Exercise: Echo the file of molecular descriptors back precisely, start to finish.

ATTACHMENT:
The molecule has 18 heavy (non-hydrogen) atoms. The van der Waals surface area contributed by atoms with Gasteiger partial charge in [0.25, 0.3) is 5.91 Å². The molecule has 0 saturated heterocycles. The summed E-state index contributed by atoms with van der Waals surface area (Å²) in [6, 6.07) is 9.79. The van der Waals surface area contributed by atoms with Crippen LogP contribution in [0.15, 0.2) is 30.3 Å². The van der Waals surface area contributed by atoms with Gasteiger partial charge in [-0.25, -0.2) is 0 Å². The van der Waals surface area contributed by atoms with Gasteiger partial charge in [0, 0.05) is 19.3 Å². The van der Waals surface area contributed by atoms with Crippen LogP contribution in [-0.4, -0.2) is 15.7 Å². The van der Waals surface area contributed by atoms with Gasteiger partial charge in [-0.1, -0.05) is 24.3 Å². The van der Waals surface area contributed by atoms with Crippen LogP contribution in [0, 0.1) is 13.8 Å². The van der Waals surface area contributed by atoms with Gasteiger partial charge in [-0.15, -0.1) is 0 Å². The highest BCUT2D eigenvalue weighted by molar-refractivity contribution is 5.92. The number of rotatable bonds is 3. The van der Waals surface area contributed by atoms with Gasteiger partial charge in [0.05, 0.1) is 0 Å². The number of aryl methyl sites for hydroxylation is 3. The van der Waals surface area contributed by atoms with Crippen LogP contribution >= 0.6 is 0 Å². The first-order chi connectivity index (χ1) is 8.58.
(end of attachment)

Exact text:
The molecule has 18 heavy (non-hydrogen) atoms. The van der Waals surface area contributed by atoms with Gasteiger partial charge in [0.25, 0.3) is 5.91 Å². The molecule has 0 saturated heterocycles. The summed E-state index contributed by atoms with van der Waals surface area (Å²) in [6, 6.07) is 9.79. The van der Waals surface area contributed by atoms with Crippen LogP contribution in [0.15, 0.2) is 30.3 Å². The van der Waals surface area contributed by atoms with Gasteiger partial charge in [-0.25, -0.2) is 0 Å². The van der Waals surface area contributed by atoms with Gasteiger partial charge in [0, 0.05) is 19.3 Å². The van der Waals surface area contributed by atoms with Crippen LogP contribution in [-0.4, -0.2) is 15.7 Å². The van der Waals surface area contributed by atoms with Gasteiger partial charge in [-0.1, -0.05) is 24.3 Å². The van der Waals surface area contributed by atoms with Crippen LogP contribution in [0, 0.1) is 13.8 Å². The van der Waals surface area contributed by atoms with Gasteiger partial charge in [-0.15, -0.1) is 0 Å². The highest BCUT2D eigenvalue weighted by molar-refractivity contribution is 5.92. The number of rotatable bonds is 3. The van der Waals surface area contributed by atoms with Gasteiger partial charge in [0.05, 0.1) is 0 Å². The number of aryl methyl sites for hydroxylation is 3. The van der Waals surface area contributed by atoms with Crippen LogP contribution >= 0.6 is 0 Å². The first-order chi connectivity index (χ1) is 8.58.